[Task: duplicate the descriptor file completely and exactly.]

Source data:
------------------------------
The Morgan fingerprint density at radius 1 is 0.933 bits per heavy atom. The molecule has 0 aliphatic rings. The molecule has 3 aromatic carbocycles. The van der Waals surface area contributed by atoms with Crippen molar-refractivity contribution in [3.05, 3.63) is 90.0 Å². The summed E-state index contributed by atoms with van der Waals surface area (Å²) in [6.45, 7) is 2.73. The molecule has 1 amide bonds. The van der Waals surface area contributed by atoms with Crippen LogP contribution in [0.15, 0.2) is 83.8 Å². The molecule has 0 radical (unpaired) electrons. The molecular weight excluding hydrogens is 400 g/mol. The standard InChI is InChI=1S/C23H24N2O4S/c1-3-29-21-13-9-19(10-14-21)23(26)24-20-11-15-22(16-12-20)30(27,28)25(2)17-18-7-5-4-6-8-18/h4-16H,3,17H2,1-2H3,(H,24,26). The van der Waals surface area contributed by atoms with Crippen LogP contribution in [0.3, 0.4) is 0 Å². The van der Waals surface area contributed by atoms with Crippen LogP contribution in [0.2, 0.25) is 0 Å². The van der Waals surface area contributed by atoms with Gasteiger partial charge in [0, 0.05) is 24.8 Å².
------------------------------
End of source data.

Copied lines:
The Morgan fingerprint density at radius 1 is 0.933 bits per heavy atom. The molecule has 0 aliphatic rings. The molecule has 3 aromatic carbocycles. The van der Waals surface area contributed by atoms with Crippen molar-refractivity contribution in [3.05, 3.63) is 90.0 Å². The summed E-state index contributed by atoms with van der Waals surface area (Å²) in [6.45, 7) is 2.73. The molecule has 1 amide bonds. The van der Waals surface area contributed by atoms with Crippen LogP contribution in [0.15, 0.2) is 83.8 Å². The molecule has 0 radical (unpaired) electrons. The molecular weight excluding hydrogens is 400 g/mol. The standard InChI is InChI=1S/C23H24N2O4S/c1-3-29-21-13-9-19(10-14-21)23(26)24-20-11-15-22(16-12-20)30(27,28)25(2)17-18-7-5-4-6-8-18/h4-16H,3,17H2,1-2H3,(H,24,26). The van der Waals surface area contributed by atoms with Crippen LogP contribution in [0.3, 0.4) is 0 Å². The van der Waals surface area contributed by atoms with Crippen LogP contribution in [0.2, 0.25) is 0 Å². The van der Waals surface area contributed by atoms with Gasteiger partial charge in [0, 0.05) is 24.8 Å².